Svein Finnerud Trio was one of the strongest voices in the Norwegian avant-garde of the late ‘60s/early ‘70s. Unknown outside the country, the trio pioneered forms of musical expression that later found an international audience through the ECM albums of Jan Garbarek, Arild Andersen, and Terje Rypdal. In this context, Plastic Sun is a statement as essential as any other of the period. Now finally available in a remastered edition on CD and in a 180g audiophile LP pressing.
A large, thoroughly contrasting stylistic range
The album presents a large, thoroughly contrasting stylistic range, from funky soul/R&B-like bass grooves and cheerful piano harmonies in a Jarrett-esque gospel/folk terrain, via meditative sections to sheer free improvisation and contemporary music beyond time and tonality, and the trio went a long way in dissolving the traditional distribution of roles between soloist and accompaniment in favour of collective improvisation. Plastic Sun is an acoustic album, but the soundscape nevertheless bears the mark of musicians on a timbral search, and extended techniques are also among the elements involved in making Svein Finnerud Trio something different than a piano trio in the common jazz sense.
Plastic Sun was recorded on February 6, 1970, in the studio at the Henie Onstad Art Centre at Høvikodden, and was released in July of the same year on the Sonet label. Sonet – originally Swedish – was active in Norway as part of jazz-enthusiast and Norwegian pop king Arne Bendiksen’s record industry kingdom, and had among other things released Karin Krog’s groundbreaking album Joy the year before. The trio produced the album itself, well-reputed Egil Eide was engaged as the sound engineer, and Svein Finnerud, who was also a painter and was about to debut his graphic art at the Young Artists’ Society, made the colourful, psychedelic cover illustration based on the trio’s joint idea.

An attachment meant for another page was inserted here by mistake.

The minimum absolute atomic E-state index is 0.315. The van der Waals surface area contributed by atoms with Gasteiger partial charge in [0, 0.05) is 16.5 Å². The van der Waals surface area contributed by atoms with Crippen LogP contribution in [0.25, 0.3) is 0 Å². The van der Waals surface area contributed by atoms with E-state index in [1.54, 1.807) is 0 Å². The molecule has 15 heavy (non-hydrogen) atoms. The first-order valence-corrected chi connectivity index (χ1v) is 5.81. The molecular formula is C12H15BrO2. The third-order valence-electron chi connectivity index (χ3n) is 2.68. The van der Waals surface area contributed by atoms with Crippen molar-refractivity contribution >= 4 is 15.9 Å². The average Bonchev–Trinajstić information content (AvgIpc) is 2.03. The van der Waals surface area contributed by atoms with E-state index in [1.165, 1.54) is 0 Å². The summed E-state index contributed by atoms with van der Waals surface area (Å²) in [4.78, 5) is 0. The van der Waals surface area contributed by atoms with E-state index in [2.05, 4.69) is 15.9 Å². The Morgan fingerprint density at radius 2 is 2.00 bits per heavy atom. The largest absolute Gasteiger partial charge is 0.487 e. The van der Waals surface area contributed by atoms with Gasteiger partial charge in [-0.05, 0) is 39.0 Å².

Plastic Sun arrived in about the middle of Svein Finnerud Trio’s career, three years after its emergence in 1967. This new voice in Norwegian jazz quickly gained both listeners and gigs, not least at Høvikodden, where the trio regularly played concerts that thrilled many, offended some, and always offered surprising musical turns and absurd-amusing, performance-like elements. From its inception, the Finnerud trio’s strongest source of inspiration was Canadian pianist Paul Bley and his trios. Svein Finnerud never concealed the fact that the concert Bley, bassist Kent Carter, and drummer Barry Altschul played in Oslo (the University Aula) on November 12, 1965 manifested itself as a revelation and guide for him, and on Plastic Sun the ties to Bley appear not least in the selection of the tunes “Cartoon” and “Touching”. Both were composed by Annette Peacock, Bley’s spouse from 1966 to 1972, and can be found on several Paul Bley albums from around 1965/1966. Another source of inspiration, Ornette Coleman, is represented on Plastic Sun with the trio’s version of “Dee Dee”, while the rest of the material is original and credited to Andresen, Finnerud, or Andresen/ Finnerud. Plastic Sun is an “iconic” Norwegian jazz album, a portrait of an era and simply 35 minutes of original, genre-crossing, partly catchy, and always fascinating music.